McLachlan: Thank you. The great thing about Game of Thrones is that you do get quite a bit of lead time and prep time. So we scouted that bullring that we turned into the arena in June. I think we didn’t shoot that sequence until the end of October. But I use an app on my iPhone that tells me exactly where the sun’s going to be at any day of the year, so I could go in there and say, “Okay, make a schedule…” We only had 10 days to do that sequence, which might sound like a lot, but when you consider it’s a big chunk of the episode, and the logistics involved, it’s actually an incredibly short amount of time.
Every day was an absolute sprint to get all the bits that were needed each day. And I knew the only way we were going to do that and have it look really good was if we just let the sun determine where we were shooting. So I had the production designer design the entrances to the ring to all look exactly the same, and in the morning we’d just start shooting as the sun came over the lip, with backlight, and then we’d literally follow the sun all day long. So it was all this beautifully backlit and very consistent, and it required a minimal amount of technical help, like we would usually use, if you have to use big silks and stuff so that you don’t have your leading lady in harsh sunlight and so forth. But that worked really well. That, and it was about absolutely meticulous preparation, mainly on the part of the director, David Nutter, who’s amazing.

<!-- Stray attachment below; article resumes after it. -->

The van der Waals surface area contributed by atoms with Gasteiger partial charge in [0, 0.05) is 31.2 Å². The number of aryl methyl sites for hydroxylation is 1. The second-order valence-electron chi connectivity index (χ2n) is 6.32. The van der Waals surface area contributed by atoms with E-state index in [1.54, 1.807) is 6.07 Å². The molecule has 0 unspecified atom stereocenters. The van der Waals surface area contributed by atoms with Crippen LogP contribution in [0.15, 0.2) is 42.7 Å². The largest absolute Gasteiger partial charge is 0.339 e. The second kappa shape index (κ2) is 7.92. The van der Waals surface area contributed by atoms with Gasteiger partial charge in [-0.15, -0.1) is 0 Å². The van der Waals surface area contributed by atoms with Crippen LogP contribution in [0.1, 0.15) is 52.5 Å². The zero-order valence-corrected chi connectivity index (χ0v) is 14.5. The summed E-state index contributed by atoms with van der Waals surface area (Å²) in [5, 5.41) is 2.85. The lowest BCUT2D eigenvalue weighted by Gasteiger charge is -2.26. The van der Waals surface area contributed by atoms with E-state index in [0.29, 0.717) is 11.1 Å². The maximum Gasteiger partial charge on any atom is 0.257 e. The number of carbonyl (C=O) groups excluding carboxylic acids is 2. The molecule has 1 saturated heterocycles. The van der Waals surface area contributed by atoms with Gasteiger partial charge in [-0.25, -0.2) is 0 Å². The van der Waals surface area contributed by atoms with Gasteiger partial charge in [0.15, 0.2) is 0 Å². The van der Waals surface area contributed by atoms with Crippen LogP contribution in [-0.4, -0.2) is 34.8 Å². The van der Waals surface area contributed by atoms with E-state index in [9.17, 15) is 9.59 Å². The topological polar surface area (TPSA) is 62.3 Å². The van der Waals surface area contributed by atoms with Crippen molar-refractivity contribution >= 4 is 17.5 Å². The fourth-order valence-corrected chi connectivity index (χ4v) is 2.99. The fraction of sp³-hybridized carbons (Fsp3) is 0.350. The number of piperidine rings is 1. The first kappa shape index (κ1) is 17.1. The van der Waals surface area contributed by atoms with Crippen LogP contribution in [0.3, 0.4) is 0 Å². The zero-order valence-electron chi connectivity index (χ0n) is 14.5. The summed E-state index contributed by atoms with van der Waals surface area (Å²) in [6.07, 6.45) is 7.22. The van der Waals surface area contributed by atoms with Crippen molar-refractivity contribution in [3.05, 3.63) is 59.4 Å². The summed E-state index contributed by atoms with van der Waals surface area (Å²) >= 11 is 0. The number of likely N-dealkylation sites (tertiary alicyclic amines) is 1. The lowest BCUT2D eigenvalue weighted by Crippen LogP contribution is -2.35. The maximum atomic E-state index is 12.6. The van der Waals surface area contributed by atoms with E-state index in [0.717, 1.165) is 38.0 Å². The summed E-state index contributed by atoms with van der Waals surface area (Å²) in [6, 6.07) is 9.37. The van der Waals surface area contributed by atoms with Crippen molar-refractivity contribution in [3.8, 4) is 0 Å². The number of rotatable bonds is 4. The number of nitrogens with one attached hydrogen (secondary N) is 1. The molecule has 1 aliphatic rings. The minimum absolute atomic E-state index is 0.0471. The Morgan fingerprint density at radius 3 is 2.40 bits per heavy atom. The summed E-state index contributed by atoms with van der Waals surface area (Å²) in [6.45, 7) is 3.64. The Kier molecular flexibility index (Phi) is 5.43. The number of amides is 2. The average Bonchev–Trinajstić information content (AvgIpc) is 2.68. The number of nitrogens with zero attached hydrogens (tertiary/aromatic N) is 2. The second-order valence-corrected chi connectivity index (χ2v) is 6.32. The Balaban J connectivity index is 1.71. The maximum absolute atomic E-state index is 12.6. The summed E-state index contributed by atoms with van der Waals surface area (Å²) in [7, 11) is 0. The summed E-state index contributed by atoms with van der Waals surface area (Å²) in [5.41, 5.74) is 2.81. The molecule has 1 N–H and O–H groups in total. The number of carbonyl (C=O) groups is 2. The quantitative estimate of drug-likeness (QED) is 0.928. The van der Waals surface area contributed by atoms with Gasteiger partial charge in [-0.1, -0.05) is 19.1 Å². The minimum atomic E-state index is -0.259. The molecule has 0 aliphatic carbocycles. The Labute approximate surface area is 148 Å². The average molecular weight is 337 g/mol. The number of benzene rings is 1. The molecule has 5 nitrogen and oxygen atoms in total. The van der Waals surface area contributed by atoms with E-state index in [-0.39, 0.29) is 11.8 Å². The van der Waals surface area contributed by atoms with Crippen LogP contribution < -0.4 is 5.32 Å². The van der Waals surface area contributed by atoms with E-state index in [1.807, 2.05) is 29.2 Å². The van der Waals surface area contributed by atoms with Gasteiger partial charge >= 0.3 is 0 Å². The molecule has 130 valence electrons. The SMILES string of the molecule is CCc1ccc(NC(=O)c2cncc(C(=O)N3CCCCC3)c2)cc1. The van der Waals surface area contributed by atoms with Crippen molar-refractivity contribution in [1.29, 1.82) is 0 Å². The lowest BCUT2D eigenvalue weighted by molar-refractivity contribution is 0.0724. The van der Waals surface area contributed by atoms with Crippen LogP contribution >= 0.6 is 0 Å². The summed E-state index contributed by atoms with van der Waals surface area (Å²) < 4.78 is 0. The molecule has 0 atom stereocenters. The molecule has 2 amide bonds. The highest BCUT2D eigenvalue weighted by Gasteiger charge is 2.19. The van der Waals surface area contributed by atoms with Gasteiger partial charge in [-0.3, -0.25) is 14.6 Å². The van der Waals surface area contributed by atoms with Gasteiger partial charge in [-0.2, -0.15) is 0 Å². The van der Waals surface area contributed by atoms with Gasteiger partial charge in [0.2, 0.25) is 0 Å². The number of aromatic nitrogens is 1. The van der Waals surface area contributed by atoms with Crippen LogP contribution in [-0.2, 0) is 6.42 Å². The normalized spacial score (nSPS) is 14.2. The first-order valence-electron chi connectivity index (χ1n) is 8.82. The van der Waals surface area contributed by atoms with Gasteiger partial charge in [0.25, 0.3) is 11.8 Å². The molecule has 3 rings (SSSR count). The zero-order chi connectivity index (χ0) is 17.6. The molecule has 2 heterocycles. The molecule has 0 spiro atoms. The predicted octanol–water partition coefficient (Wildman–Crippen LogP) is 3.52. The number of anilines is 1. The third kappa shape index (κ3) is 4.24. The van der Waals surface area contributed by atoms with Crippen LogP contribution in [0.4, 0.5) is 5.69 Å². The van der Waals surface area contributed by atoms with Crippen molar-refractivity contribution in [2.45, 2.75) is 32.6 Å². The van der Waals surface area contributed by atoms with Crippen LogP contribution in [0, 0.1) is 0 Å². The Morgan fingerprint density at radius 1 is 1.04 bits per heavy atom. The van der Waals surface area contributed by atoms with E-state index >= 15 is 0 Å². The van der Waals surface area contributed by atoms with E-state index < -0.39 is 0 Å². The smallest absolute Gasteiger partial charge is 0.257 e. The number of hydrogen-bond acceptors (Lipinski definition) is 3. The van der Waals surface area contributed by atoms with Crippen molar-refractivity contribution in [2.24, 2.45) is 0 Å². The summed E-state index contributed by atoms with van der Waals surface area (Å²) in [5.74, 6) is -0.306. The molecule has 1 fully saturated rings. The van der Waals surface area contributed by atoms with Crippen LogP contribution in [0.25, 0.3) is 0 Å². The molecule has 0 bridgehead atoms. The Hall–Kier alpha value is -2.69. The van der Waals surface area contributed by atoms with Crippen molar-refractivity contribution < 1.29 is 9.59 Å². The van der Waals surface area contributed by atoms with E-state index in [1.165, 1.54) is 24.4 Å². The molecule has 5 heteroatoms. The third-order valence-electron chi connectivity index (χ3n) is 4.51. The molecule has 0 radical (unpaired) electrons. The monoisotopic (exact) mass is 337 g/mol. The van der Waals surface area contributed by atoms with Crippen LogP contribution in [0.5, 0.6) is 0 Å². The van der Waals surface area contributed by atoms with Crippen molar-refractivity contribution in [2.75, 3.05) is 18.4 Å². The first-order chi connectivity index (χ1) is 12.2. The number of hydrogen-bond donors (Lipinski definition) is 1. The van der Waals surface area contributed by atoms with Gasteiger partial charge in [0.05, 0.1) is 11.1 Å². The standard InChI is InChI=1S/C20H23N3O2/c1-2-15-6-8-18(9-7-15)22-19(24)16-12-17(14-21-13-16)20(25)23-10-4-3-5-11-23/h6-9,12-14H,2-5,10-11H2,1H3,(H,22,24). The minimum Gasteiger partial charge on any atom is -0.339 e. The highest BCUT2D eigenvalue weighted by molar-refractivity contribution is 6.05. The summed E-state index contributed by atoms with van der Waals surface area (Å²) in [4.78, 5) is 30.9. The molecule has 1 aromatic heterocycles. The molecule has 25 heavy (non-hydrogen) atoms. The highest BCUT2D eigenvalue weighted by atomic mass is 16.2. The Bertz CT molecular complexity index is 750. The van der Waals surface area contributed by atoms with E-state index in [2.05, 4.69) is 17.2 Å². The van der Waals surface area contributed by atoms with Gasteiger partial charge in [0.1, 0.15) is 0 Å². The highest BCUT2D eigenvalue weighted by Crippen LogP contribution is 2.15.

Paste: Let’s switch over to Westworld. You were a fan of the original 1973 version, weren’t you? As a kid?
McLachlan: Yeah, as a kid I saw it on TV. I didn’t see in the theater. But it’s a pretty fascinating concept, and Michael Crichton, who was a genius, it was his first and far from his best film. But that concept was so intriguing. When I heard that HBO was doing it and [Jonathan] Nolan was doing it, I thought, “Wow, this is going to be really something.” And then when they called me and asked me to come in and meet about shooting it, I was all over it. Nothing really prepared me for how clever the scripts were, which we almost didn’t know, because the producers kept it secret from that crew, and most of the crew didn’t even know what we were shooting. We were telling a story that took place on two very vastly different timelines, which made for a fair bit of confusion. But that’s how carefully they wanted to keep that secret.
Paste: Did you shoot Westworld on actual film rather than digital?